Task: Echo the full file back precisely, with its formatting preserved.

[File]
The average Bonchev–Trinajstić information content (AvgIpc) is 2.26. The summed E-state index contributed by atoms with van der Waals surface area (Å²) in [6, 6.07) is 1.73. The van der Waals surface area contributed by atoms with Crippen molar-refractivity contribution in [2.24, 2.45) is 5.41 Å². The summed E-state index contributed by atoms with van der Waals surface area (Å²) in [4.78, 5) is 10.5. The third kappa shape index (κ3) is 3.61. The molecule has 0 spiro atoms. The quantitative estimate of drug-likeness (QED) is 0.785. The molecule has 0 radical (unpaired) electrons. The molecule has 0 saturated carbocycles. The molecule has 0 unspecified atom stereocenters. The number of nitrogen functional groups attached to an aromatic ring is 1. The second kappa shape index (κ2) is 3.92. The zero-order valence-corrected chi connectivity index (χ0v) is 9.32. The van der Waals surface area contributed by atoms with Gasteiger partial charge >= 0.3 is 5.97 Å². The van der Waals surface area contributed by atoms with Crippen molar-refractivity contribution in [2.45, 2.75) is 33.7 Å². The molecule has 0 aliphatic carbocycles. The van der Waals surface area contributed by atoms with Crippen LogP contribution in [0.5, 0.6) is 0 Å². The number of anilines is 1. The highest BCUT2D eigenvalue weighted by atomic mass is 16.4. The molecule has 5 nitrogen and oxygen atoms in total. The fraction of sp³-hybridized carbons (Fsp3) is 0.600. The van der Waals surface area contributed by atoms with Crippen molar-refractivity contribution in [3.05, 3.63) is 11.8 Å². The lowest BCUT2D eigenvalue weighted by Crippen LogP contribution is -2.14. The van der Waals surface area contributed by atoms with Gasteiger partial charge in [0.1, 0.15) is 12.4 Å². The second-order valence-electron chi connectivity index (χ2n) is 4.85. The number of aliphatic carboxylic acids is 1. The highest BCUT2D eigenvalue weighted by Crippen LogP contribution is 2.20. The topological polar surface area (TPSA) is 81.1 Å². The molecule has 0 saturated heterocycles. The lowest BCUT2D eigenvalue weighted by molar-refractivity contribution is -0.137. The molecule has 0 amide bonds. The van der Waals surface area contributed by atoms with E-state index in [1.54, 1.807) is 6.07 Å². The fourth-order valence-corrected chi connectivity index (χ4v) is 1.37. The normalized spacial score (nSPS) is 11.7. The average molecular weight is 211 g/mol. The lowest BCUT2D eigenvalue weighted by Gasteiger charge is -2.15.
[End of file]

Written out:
The average Bonchev–Trinajstić information content (AvgIpc) is 2.26. The summed E-state index contributed by atoms with van der Waals surface area (Å²) in [6, 6.07) is 1.73. The van der Waals surface area contributed by atoms with Crippen molar-refractivity contribution in [2.24, 2.45) is 5.41 Å². The summed E-state index contributed by atoms with van der Waals surface area (Å²) in [4.78, 5) is 10.5. The third kappa shape index (κ3) is 3.61. The molecule has 0 spiro atoms. The quantitative estimate of drug-likeness (QED) is 0.785. The molecule has 0 radical (unpaired) electrons. The molecule has 0 saturated carbocycles. The molecule has 0 unspecified atom stereocenters. The number of nitrogen functional groups attached to an aromatic ring is 1. The second kappa shape index (κ2) is 3.92. The zero-order valence-corrected chi connectivity index (χ0v) is 9.32. The van der Waals surface area contributed by atoms with Gasteiger partial charge >= 0.3 is 5.97 Å². The van der Waals surface area contributed by atoms with Crippen molar-refractivity contribution in [2.45, 2.75) is 33.7 Å². The molecule has 0 aliphatic carbocycles. The van der Waals surface area contributed by atoms with Crippen LogP contribution in [0.5, 0.6) is 0 Å². The number of anilines is 1. The highest BCUT2D eigenvalue weighted by atomic mass is 16.4. The molecule has 5 nitrogen and oxygen atoms in total. The fraction of sp³-hybridized carbons (Fsp3) is 0.600. The van der Waals surface area contributed by atoms with Crippen molar-refractivity contribution in [3.05, 3.63) is 11.8 Å². The lowest BCUT2D eigenvalue weighted by Crippen LogP contribution is -2.14. The van der Waals surface area contributed by atoms with Gasteiger partial charge in [0.1, 0.15) is 12.4 Å². The second-order valence-electron chi connectivity index (χ2n) is 4.85. The number of aliphatic carboxylic acids is 1. The highest BCUT2D eigenvalue weighted by Crippen LogP contribution is 2.20. The topological polar surface area (TPSA) is 81.1 Å². The molecule has 0 saturated heterocycles. The lowest BCUT2D eigenvalue weighted by molar-refractivity contribution is -0.137. The molecule has 0 amide bonds. The van der Waals surface area contributed by atoms with E-state index in [1.54, 1.807) is 6.07 Å². The fourth-order valence-corrected chi connectivity index (χ4v) is 1.37. The normalized spacial score (nSPS) is 11.7. The average molecular weight is 211 g/mol. The lowest BCUT2D eigenvalue weighted by Gasteiger charge is -2.15.